Walker Trump

Gov. Scott Walker, R-Wis., left, walks offstage after introducing Republican presidential candidate Donald Trump during a campaign rally in Eau Claire last year. Trump's federal budget proposal would make it easier for Walker to implement eligibility changes to some federal programs.

President Donald Trump’s forthcoming budget plan to cut Medicaid spending by more than $800 billion would badly hurt Wisconsin’s ability to care for the very poor, disabled and elderly residents served by the program, local advocates said Monday.

The Trump administration is set to unveil its fiscal year 2018 budget proposal Tuesday.

Details of the plan have begun to trickle out, including the $800 billion-plus Medicaid cut, which would be spread over a 10-year period.

Wisconsin advocacy groups said Monday that it’s too soon to know how the cuts would affect enrollment levels or specific services provided to Medicaid enrollees. About 1.2 million Wisconsinites currently participate in Medicaid-funded programs, which include BadgerCare and SeniorCare.

What is clear is the proposal would break one of Trump’s core campaign pledges to not cut entitlement programs including Medicaid, Medicare and Social Security, said Lisa Pugh, state director of The Arc Wisconsin, which advocates for people with disabilities.

“It pretty much contradicts what President Trump had said during the campaign about trying to protect Medicaid,” Pugh said.

A Washington Post report said the budget plan assumes the same amount of cuts proposed in the American Health Care Act, the House GOP plan that would roll back parts of former President Barack Obama’s health care law. That bill passed the House earlier this month but faces an uncertain future in the Senate.

The Post noted the nonpartisan Congressional Budget Office estimated that bill could cut off Medicaid benefits for about 10 million people over the next decade.

Trump has voiced support for the American Health Care Act. If the budget affirms his support for the manner in which the bill cuts Medicaid spending, it could not only slash funding for the program in the short term, but give a “foot in the door” to bigger cuts in the future, said Jon Peacock, research director of the Wisconsin Council on Children & Families.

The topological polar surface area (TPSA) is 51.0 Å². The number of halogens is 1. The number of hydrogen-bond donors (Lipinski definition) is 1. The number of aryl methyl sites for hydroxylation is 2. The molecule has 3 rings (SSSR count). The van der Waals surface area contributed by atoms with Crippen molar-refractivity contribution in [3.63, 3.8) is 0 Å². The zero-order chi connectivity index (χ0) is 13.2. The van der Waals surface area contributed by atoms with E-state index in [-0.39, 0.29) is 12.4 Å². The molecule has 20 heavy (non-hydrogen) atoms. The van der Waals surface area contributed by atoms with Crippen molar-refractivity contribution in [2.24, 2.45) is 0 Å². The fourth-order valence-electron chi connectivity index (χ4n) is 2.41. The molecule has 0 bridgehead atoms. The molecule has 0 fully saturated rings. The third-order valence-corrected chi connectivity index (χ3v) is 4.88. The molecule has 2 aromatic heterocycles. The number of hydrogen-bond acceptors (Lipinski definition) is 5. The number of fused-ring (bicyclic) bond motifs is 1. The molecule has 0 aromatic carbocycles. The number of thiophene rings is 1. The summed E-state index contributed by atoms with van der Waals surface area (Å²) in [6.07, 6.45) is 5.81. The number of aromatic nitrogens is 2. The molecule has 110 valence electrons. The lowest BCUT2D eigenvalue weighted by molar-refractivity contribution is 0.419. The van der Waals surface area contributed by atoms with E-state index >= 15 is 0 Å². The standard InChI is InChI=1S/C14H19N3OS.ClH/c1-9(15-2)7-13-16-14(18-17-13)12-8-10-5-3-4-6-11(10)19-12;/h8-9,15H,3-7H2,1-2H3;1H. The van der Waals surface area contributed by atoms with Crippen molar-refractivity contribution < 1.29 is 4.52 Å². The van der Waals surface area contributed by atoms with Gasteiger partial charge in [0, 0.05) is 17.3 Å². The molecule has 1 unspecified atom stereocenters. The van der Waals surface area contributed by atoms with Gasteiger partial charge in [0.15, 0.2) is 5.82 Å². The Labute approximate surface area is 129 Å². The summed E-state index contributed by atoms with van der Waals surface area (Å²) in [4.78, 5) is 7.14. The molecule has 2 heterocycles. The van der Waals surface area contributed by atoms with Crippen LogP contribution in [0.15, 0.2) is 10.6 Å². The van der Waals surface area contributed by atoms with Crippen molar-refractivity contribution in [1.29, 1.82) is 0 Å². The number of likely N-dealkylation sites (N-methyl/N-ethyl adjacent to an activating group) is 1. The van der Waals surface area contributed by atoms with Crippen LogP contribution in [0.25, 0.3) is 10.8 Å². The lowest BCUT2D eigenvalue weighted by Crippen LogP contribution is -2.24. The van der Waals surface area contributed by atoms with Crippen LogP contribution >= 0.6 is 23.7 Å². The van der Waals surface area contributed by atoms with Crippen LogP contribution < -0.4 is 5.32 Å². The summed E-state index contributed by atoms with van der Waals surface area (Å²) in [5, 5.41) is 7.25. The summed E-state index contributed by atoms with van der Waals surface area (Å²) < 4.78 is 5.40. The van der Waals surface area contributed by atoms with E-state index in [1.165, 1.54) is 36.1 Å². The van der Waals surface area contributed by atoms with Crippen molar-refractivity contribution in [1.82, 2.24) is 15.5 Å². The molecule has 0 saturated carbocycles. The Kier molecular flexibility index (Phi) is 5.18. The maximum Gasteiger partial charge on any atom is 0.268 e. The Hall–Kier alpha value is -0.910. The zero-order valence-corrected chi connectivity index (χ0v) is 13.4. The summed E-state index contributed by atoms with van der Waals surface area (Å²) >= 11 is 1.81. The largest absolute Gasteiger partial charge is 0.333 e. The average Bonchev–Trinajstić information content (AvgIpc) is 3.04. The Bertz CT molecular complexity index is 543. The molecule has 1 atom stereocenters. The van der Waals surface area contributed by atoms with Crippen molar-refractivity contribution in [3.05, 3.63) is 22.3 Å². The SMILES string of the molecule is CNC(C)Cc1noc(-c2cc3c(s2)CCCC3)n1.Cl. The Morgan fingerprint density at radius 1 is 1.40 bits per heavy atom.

The bill changes Medicaid from a program that uses federal funds to match what states spend on Medicaid to one in which federal Medicaid spending would be capped.

“Once they’ve established the precedent that Congress can cut Medicaid whenever it wants, they’re going to go back to that well on a regular basis,” Peacock said.

The federal government also would spend nearly $250 million less on food stamps for Wisconsin residents each year under Trump’s proposed spending plan, which calls for a 25 percent decrease in Supplemental Nutrition Assistance Program spending, according to David Lee, executive director of Feeding Wisconsin, an organization that advocates on behalf of food shelters and oversees a network of pantries in the state.

States also would be required to match 20 percent of federal funding for the program under Trump’s 2018 federal budget.

Lee said his organization is “incredibly concerned” about the proposed changes to the federal food stamp program which is administered in Wisconsin through a program known as FoodShare. According to news reports about the proposal, the changes give states more flexibility in requiring food stamp recipients to work and changing eligibility requirements.

“If (the proposals) turn out to be true, and at the scale that is currently being reported, these cuts would break the promise that Americans have made to provide a minimal amount of food assistance to their friends and neighbors trying to turn their lives around,” Lee said.

Lee said the proposed federal work requirement for food stamp recipients would make it easier to implement Walker’s proposal to require parents who receive food stamps to work at least 80 hours per month to continue to receive full benefits.

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